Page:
October 9, 2020

A Trip Down a Gay Historical Rabbit hole via. Raffles

By aarondkey

I’ve got into Raffles via a Radio 4 adaptation, and a further purchase of the full audio books. My first feeling was that this was a slightly problematic but beautiful love story between Raffles and Bunny Manders. Problematic because the love seems mainly on the side of Bunny, an absolute devotion – whereas Raffles seems to provide the risk and pizazz in the relationship with a certain amount of loyalty.

I was concerned by the reference to Wilde as “that rotter” but reassured that the pressure came from outside pressures. Googling the author, he appeared to be friends with Oscar Wilde and his boyfriend Lord Alfred Douglas, in fact the two main characters were supposed to be based on these two, with a soupçon of Holmes and Watson. Hornung was Arthur Conan Doyle’s brother-in-law – married to his sister. He seemed to be at the very heart of stimulating Victorian society. Conan Doyle was supposed to have advised against creating an anti-hero, or as we would probably call them now a Super Villain but I’m glad Hornung ignored this advice. I am a little in love with Raffles myself and regret his ending on the slopes of Spion Kop (Boer War)? but it was inevitable – given the pressure on the author that he would try and make his ‘hero’ to be loyal to Queen and Country and, in the end, to be honourable, loyal and dead.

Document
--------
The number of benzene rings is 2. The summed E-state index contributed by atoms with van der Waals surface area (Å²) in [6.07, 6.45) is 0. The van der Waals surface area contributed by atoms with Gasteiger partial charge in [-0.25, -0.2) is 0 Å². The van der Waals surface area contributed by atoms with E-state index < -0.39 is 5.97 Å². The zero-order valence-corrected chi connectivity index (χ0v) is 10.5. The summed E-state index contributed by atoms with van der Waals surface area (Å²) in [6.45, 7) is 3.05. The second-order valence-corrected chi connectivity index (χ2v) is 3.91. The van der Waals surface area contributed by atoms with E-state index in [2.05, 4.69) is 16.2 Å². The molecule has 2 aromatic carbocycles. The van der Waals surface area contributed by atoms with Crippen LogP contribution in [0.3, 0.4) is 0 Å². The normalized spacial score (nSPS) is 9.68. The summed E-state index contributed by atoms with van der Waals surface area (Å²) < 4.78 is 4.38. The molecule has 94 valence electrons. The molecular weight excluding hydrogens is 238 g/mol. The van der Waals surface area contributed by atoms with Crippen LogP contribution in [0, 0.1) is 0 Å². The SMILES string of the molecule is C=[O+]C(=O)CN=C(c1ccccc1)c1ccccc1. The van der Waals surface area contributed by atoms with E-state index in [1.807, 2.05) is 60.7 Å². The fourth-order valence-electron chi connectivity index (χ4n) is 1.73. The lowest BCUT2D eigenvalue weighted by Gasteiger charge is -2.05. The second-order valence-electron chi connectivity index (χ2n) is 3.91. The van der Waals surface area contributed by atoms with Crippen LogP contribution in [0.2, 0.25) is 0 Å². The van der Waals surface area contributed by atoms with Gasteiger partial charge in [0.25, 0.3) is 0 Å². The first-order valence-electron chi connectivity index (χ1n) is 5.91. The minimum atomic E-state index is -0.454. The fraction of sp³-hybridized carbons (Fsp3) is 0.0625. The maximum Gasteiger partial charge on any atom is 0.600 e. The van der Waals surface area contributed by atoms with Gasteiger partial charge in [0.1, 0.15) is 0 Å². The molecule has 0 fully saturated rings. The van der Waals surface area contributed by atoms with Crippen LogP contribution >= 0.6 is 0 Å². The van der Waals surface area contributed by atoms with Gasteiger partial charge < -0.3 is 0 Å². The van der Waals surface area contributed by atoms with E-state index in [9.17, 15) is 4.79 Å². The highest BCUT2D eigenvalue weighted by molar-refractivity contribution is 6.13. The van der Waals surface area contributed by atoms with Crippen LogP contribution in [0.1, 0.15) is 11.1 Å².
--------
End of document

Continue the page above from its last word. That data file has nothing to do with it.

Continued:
Then the last two stories in the tape are fan fiction written by Graham Greene in which Raffles didn’t die but was taken prisoner by the Boers, and eventually returned to Bunny. It was a happy addition in which Raffles was pardoned by Queen Victoria’s son, Bertie, and promises never to burgle again in England so he moves to France with Bunny. Lord Alfred Douglas’s dad – the Marquis of Queensbury – almost dies and is carted to a hospital specialising in skin and venereal diseases and revenge and honour is satisfied and our hero is retrieved.

The more I read the more I am intrigued. I am not a careful researcher because I am worried that the subject matter will depress me, and I usually skirt just the right side of Depression Street by careful control of the world around me. But this is my impression, although the law was against him Wilde would have been OK if he had had the opportunity to fall in love with anyone other than Lord Alfred Douglas. It was falling foul of the wrong man, Lord Alfred’s father, that seemed to have done for him. That is my unsupported and un-considered opinion – and that is as far as I am prepared to go down that rabbit hole.

These are my thoughts, such as they are. They will almost certainly be ignored as social media hates me but they are out there.

Another interesting and almost related fact down the same rainbow patterned rabbit hole was the school Hornung attended, Uppingham, (fifty years after Hornung left) had a Headmaster called Wolfenden. The youngest headmaster in the country at the time (28). A man who was instrumental in the decriminalisation of Homosexuality in the UK – a great man.

I’m leaving the rabbit hole now. I shouldn’t have come in here anyway with my claustrophobia and all.